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I am not native English speaker, but in a conversation with an American guy, I come across this line. I am adding the situation where that guy used this sentence.

He gave me some things to do, I did something and submitted to that guy. For all the tasks he gave this reply. Is this used in a positive or negative context? "

He gave exactly this sentence

Booting these guys to edition "4" out of edition 3.

What did he mean by "booting these guys"?

closed as unclear what you're asking by Kris, phenry, Ellie Kesselman, Erik Kowal, tchrist Nov 27 '14 at 0:22

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  • Not enough context to know. Add some to your question. – Erik Kowal Nov 25 '14 at 4:03
  • In this context it sounds like a promotion, as if a person is being kicked forward. But usually to give someone the boot means to sack (BrEng) or fire (AmEng) somebody (also discharge). Wish I could help more, you need a native American speaker here. – Mari-Lou A Nov 25 '14 at 4:26
  • Someone will answer, just check back later! By the way, what does "edition 3 and 4" mean? Is it to do with software development? Possibly it was a sarcastic, ironic response if there is no edition 4 to speak of. By the man's tone of voice you should understand if it sounded like praise or frustration. – Mari-Lou A Nov 25 '14 at 5:04
  • Yes its about software development – RMK Nov 25 '14 at 5:39
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    Were you upgrading someone's software to edition 4? It's just a colorful way of saying you kicked / expelled / sent them out of edition 3 and into the upgrade, edition 4, I suspect. (There's also a small chance, instead, that it had something to do with booting up software, which means starting the software. But it doesn't sound quite right for that.) – aes Nov 25 '14 at 8:44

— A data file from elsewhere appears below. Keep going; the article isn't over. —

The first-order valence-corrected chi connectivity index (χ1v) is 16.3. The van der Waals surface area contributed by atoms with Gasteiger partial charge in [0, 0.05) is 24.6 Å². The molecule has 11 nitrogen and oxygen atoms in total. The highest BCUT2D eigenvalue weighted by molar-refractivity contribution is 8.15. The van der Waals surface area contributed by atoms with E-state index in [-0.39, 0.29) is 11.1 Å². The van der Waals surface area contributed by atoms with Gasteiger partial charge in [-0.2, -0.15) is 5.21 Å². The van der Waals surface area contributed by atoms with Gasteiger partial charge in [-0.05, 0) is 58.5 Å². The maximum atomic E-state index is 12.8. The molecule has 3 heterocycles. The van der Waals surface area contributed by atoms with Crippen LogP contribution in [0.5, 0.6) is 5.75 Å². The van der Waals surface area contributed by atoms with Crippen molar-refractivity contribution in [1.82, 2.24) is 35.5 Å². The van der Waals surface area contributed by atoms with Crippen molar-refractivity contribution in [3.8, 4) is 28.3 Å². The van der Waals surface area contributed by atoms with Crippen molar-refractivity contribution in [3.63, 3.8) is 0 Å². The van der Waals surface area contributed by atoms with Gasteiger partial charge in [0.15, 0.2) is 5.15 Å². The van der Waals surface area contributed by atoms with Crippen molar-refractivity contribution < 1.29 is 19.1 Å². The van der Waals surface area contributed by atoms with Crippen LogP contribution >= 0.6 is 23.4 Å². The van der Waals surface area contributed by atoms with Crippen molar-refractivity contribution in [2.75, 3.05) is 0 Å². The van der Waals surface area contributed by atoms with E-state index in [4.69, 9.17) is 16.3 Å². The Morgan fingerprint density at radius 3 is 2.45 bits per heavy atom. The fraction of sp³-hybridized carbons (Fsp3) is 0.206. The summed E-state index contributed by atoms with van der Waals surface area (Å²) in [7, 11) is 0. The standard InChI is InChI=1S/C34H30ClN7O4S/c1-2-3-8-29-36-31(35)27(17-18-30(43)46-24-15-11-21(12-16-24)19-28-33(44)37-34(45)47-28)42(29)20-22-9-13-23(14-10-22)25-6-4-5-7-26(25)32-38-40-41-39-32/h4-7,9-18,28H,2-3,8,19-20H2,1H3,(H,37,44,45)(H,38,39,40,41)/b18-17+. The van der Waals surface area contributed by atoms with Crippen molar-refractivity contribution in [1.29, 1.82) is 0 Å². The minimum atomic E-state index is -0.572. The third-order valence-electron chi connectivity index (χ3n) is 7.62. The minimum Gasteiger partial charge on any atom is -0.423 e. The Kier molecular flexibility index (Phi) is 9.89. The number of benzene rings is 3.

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To boot someone out of a location (e.g., a bar or saloon) is to expel them forcefully. The image is literally kicking them out, with the boot on the buttocks of the person forced to leave. Here, obviously, the use is metaphorical, but the implication is that version 3 should have been left behind long ago, just as the patron should have known he was unwelcome in the bar.

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That phrase doesn't seem to make sense, but I have a couple of guesses.

As Mari-Lou A said, booting can mean being thrown-out of a place or event, but that is usually in the form of "booted him out of", not "booting him up to". In can also mean being fired, usually in the form of "booted him". It can also mean a promotion, usually in the form of "booted him up to".

"These guys" can refer to inanimate objects as well as people--a form of personification. For example, you could refer to stack exchange questions and say "These guys are a lot more difficult to answer that I thought they would be."

If guys is used in that sense, booting might refer to starting a computer, a shortening of the word "bootstrapping". Or it might mean upgrading, a variation on the promotion usage, particularity if it was "from" instead of "out of".

However, without more information, these are all guesses--but perhaps still useful information.

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